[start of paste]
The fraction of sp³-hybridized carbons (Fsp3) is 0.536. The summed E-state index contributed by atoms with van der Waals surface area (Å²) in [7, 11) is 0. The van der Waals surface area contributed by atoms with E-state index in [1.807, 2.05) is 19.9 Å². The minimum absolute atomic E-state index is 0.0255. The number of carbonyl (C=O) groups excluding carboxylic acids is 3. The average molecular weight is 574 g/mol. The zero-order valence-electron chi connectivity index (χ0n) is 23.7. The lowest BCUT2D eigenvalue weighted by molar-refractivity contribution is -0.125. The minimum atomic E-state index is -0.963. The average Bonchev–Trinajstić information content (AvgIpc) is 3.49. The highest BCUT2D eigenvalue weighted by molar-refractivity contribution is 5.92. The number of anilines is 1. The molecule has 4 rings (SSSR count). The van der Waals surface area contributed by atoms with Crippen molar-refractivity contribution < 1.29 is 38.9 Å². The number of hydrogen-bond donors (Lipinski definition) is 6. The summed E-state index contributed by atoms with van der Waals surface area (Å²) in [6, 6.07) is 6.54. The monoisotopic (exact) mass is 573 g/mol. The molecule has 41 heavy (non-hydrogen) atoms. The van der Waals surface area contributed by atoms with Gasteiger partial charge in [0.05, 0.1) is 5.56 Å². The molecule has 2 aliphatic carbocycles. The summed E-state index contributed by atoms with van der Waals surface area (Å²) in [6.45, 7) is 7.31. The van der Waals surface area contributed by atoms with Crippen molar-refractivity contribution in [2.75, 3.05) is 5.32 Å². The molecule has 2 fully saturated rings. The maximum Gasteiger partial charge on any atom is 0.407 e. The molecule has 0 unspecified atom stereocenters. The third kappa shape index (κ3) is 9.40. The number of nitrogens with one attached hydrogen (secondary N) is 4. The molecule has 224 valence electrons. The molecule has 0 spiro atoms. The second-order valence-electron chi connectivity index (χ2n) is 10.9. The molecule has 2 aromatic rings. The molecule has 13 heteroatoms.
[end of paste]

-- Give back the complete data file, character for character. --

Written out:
The fraction of sp³-hybridized carbons (Fsp3) is 0.536. The summed E-state index contributed by atoms with van der Waals surface area (Å²) in [7, 11) is 0. The van der Waals surface area contributed by atoms with E-state index in [1.807, 2.05) is 19.9 Å². The minimum absolute atomic E-state index is 0.0255. The number of carbonyl (C=O) groups excluding carboxylic acids is 3. The average molecular weight is 574 g/mol. The zero-order valence-electron chi connectivity index (χ0n) is 23.7. The lowest BCUT2D eigenvalue weighted by molar-refractivity contribution is -0.125. The minimum atomic E-state index is -0.963. The average Bonchev–Trinajstić information content (AvgIpc) is 3.49. The highest BCUT2D eigenvalue weighted by molar-refractivity contribution is 5.92. The number of anilines is 1. The molecule has 4 rings (SSSR count). The van der Waals surface area contributed by atoms with Crippen molar-refractivity contribution < 1.29 is 38.9 Å². The number of hydrogen-bond donors (Lipinski definition) is 6. The summed E-state index contributed by atoms with van der Waals surface area (Å²) in [6, 6.07) is 6.54. The monoisotopic (exact) mass is 573 g/mol. The molecule has 41 heavy (non-hydrogen) atoms. The van der Waals surface area contributed by atoms with Gasteiger partial charge in [0.05, 0.1) is 5.56 Å². The molecule has 2 aliphatic carbocycles. The summed E-state index contributed by atoms with van der Waals surface area (Å²) in [6.45, 7) is 7.31. The van der Waals surface area contributed by atoms with Crippen molar-refractivity contribution in [2.75, 3.05) is 5.32 Å². The molecule has 2 fully saturated rings. The maximum Gasteiger partial charge on any atom is 0.407 e. The molecule has 0 unspecified atom stereocenters. The third kappa shape index (κ3) is 9.40. The number of nitrogens with one attached hydrogen (secondary N) is 4. The molecule has 224 valence electrons. The molecule has 0 spiro atoms. The second-order valence-electron chi connectivity index (χ2n) is 10.9. The molecule has 2 aromatic rings. The molecule has 13 heteroatoms.